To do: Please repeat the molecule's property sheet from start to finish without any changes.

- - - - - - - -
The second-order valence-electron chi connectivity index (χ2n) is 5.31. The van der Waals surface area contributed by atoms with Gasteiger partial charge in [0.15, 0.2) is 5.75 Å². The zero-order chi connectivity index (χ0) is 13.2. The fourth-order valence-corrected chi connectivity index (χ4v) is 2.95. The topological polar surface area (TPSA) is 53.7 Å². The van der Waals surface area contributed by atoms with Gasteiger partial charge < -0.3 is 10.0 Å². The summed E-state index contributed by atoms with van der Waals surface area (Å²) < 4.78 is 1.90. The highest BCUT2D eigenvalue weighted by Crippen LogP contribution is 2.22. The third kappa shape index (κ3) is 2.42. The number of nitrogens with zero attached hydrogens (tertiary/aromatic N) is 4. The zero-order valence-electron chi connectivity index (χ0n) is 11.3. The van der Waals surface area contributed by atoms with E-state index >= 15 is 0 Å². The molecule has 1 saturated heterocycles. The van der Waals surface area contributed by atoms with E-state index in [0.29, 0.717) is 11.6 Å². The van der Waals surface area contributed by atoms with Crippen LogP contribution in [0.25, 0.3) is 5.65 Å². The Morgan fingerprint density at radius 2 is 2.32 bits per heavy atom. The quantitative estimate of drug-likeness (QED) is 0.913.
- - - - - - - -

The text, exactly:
The second-order valence-electron chi connectivity index (χ2n) is 5.31. The van der Waals surface area contributed by atoms with Gasteiger partial charge in [0.15, 0.2) is 5.75 Å². The zero-order chi connectivity index (χ0) is 13.2. The fourth-order valence-corrected chi connectivity index (χ4v) is 2.95. The topological polar surface area (TPSA) is 53.7 Å². The van der Waals surface area contributed by atoms with Gasteiger partial charge < -0.3 is 10.0 Å². The summed E-state index contributed by atoms with van der Waals surface area (Å²) < 4.78 is 1.90. The highest BCUT2D eigenvalue weighted by Crippen LogP contribution is 2.22. The third kappa shape index (κ3) is 2.42. The number of nitrogens with zero attached hydrogens (tertiary/aromatic N) is 4. The zero-order valence-electron chi connectivity index (χ0n) is 11.3. The van der Waals surface area contributed by atoms with E-state index >= 15 is 0 Å². The molecule has 1 saturated heterocycles. The van der Waals surface area contributed by atoms with E-state index in [0.29, 0.717) is 11.6 Å². The van der Waals surface area contributed by atoms with Crippen LogP contribution in [0.25, 0.3) is 5.65 Å². The Morgan fingerprint density at radius 2 is 2.32 bits per heavy atom. The quantitative estimate of drug-likeness (QED) is 0.913.